Origins of the Witch Craze in Europe Research Paper

Topics: Modern history, Early modern period, Witchcraft Pages: 4 (1401 words) Published: May 10, 2013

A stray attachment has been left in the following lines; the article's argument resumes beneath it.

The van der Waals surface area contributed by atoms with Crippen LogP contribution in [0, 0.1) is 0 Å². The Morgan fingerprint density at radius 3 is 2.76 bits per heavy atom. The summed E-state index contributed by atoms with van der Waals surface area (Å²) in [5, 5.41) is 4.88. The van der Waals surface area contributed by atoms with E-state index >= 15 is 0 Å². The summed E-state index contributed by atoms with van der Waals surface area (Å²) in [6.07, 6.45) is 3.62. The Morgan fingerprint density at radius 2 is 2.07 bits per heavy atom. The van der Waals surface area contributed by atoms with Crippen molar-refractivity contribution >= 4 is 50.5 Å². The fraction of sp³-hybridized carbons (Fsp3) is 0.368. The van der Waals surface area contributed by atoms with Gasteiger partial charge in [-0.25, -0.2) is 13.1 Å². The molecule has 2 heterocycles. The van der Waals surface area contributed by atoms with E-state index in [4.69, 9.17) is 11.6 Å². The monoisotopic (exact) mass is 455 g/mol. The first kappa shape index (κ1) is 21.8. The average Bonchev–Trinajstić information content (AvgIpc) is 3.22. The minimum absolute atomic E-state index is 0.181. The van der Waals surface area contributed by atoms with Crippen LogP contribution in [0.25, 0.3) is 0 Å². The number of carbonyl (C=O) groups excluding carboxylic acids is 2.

Although the European witch craze has been embraced by mainstream culture it is distorted and shrouded in controversy especially when trying to trace its origins. The widespread witch craze in Europe is not a simplistic reaction as it is portrayed in the media but rather a build up of frustration at the political, social, and religious institutions throughout the continent. The idea of witchcraft in Europe, through a myriad of wars that fractioned society based upon belief, alongside support from the Catholic Church and misogynistic views surrounding the female body, caused a demon ideology to turn into a rampant and crazed fanaticism with evil that we understand as the witch craze today. During the early modern era, wars in Europe were becoming ideologically segregated. An influx of accessible rationalist information as well as, public intolerance towards the Catholic Church through Protestant beliefs were notable and began to create civil divides amongst a once highly regimented class system. A microcosm of growing rifts between people for ideological reasons is noteworthy during the English civil war, in which supporters of the parliament fought against King Charles I and his son King Charles II in a conflict that lasted almost a decade and led to social upheaval and monarchial replacement. “The collapse of religious and political consensus after 1640… England fragmented into parties, factions, and sects, so to did these groups attempt to appropriate for themselves the sole custodianship of traditional moral, religious, and political authority.” Across Europe religious divide drenched in warfare was becoming a norm thus the use of witchcraft was invoked in response to both understanding and ending the disorder. During the English civil war religious sects were baffled by the terror around them and tried to understand the combat through cosmic perspectives of duality and openly promoted the idea of evil, curses, and witchcraft. “…sides habitually resorted to...
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